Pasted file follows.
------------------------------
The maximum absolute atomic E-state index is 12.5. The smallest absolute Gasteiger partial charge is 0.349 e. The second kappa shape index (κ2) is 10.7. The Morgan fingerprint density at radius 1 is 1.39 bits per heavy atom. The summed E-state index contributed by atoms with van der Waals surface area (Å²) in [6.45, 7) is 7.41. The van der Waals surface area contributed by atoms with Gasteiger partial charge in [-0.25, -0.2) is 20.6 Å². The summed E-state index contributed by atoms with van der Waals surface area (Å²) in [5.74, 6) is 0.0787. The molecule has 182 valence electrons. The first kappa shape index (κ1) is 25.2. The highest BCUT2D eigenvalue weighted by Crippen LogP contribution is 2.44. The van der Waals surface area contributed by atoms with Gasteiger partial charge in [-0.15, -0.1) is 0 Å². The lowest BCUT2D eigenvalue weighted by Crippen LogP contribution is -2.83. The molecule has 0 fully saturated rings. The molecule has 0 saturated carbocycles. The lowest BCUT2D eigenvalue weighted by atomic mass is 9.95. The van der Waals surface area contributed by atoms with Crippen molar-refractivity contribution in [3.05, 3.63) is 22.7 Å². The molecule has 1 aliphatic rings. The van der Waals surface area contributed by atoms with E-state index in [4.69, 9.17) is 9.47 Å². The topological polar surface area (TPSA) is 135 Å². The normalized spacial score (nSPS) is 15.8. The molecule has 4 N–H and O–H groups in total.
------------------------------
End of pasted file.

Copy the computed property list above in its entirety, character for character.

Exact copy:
The maximum absolute atomic E-state index is 12.5. The smallest absolute Gasteiger partial charge is 0.349 e. The second kappa shape index (κ2) is 10.7. The Morgan fingerprint density at radius 1 is 1.39 bits per heavy atom. The summed E-state index contributed by atoms with van der Waals surface area (Å²) in [6.45, 7) is 7.41. The van der Waals surface area contributed by atoms with Gasteiger partial charge in [-0.25, -0.2) is 20.6 Å². The summed E-state index contributed by atoms with van der Waals surface area (Å²) in [5.74, 6) is 0.0787. The molecule has 182 valence electrons. The first kappa shape index (κ1) is 25.2. The highest BCUT2D eigenvalue weighted by Crippen LogP contribution is 2.44. The van der Waals surface area contributed by atoms with Gasteiger partial charge in [-0.15, -0.1) is 0 Å². The lowest BCUT2D eigenvalue weighted by Crippen LogP contribution is -2.83. The molecule has 0 fully saturated rings. The molecule has 0 saturated carbocycles. The lowest BCUT2D eigenvalue weighted by atomic mass is 9.95. The van der Waals surface area contributed by atoms with Crippen molar-refractivity contribution in [3.05, 3.63) is 22.7 Å². The molecule has 1 aliphatic rings. The van der Waals surface area contributed by atoms with E-state index in [4.69, 9.17) is 9.47 Å². The topological polar surface area (TPSA) is 135 Å². The normalized spacial score (nSPS) is 15.8. The molecule has 4 N–H and O–H groups in total.